Five days without TV

As a family, we’re not hugely obsessed by the television; it’s certainly not on from morning until night. But it does have its place in the children’s routine. On a day-to-day basis, it goes on after they’ve finished their tea, at around 5.15pm, and they watch either CBeebies or CBBC until DH gets home at 6pm. It may not be much, but  The Boy, in particular, craves that daily chunk of screen time. On occasion, when the Freesat box has been playing up, we’ve even had tears over the lack of TV, and had to resort to emergency DVD-on-laptop crisis avoidance.

Given The Boy’s ‘I must have my fix or the world will end’ attitude towards the box, our week in Wales could have been a disaster. My father has a TV, you see, but it’s never used, other than for watching the occasional DVD. And when we tried to switch it on for The Boy’s daily CBBC session, it wouldn’t work. At all. Death by under-use, or something.

So, our Welsh week was set to be a TV-free affair. But to my surprise, there was no meltdown, no wails of ‘But what can I dooooo?’ It would have been a different story if our own telly had bitten the dust, without a doubt, but in someone else’s house, The Boy didn’t seem that bothered.

Chances are, had the TV been functioning, The Boy would have been glued to it every time The Baby had her two-hour lunchtime nap, as well as during the usual post-teatime slot, just to keep him quiet and out of trouble. Instead, he had to find other ways to occupy himself. So what did he do? He read – a lot. Whole Rainbow Fairies books (don’t ask…) in one sitting. He filled in the activity pages in his Moshi Monsters comic, seriously impressing DH and me with his verbal and non-verbal reasoning skills. He played with the small collection of cars he’d brought with him. One lunchtime, he disappeared upstairs into the bedroom he was sleeping in. When I went up, after an hour of silence, to see what he was doing, he had got a desk tidy off the shelf and was playing an involved make-believe game where the characters were pens, pencils and a hole punch.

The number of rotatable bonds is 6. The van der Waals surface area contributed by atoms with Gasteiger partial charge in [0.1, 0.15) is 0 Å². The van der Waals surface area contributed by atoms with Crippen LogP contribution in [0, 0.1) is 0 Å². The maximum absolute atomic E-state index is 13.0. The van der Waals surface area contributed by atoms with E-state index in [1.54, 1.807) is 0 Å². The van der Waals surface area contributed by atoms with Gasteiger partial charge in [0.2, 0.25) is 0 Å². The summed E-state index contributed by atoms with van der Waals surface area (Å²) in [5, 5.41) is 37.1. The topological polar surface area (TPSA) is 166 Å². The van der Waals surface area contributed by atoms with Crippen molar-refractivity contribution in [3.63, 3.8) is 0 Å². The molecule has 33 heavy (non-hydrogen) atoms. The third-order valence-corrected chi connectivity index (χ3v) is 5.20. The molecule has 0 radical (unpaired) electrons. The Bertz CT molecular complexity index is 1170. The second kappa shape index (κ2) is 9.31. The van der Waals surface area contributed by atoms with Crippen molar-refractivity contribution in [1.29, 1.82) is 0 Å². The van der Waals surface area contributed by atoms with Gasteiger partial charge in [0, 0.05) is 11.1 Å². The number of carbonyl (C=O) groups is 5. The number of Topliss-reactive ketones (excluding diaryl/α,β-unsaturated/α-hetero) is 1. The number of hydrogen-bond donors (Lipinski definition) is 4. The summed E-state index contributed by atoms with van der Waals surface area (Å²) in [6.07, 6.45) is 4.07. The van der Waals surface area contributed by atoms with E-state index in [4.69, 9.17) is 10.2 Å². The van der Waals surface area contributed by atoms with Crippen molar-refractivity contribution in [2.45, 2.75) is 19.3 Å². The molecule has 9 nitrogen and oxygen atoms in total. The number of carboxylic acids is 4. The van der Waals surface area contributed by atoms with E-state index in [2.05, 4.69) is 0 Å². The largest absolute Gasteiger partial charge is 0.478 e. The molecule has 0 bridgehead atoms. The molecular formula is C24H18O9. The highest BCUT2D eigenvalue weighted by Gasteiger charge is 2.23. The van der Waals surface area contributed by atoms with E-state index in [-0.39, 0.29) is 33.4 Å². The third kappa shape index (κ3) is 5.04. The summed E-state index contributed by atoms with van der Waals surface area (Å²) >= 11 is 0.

He didn’t seem to miss the TV at all. Nor did I miss the ‘Can’t I have *just one* more programme?’ argument that we have every single evening without fail.

The Baby has yet to become addicted to the television, but she too benefited from the lack of screen action, with her big brother happy to play with her and read to her instead.

Of course, it hasn’t lasted. We pit-stopped at my mum and (step) dad’s on the way home from Wales, and within an hour of getting there, an argument had broken out over the TV (The Boy wanted to watch his programmes; DH and my dad were watching football). And back home yesterday evening, normal CBeebies functioning was resumed.

I don’t mind too much. That 45 minutes or so of screen-time each evening gives me a chance to sit down and tune out while the children are glued to the box, after all. But those five days without TV were a breath of fresh air, and proved that the world doesn’t end without CBBC.

I wonder if The Boy would agree?

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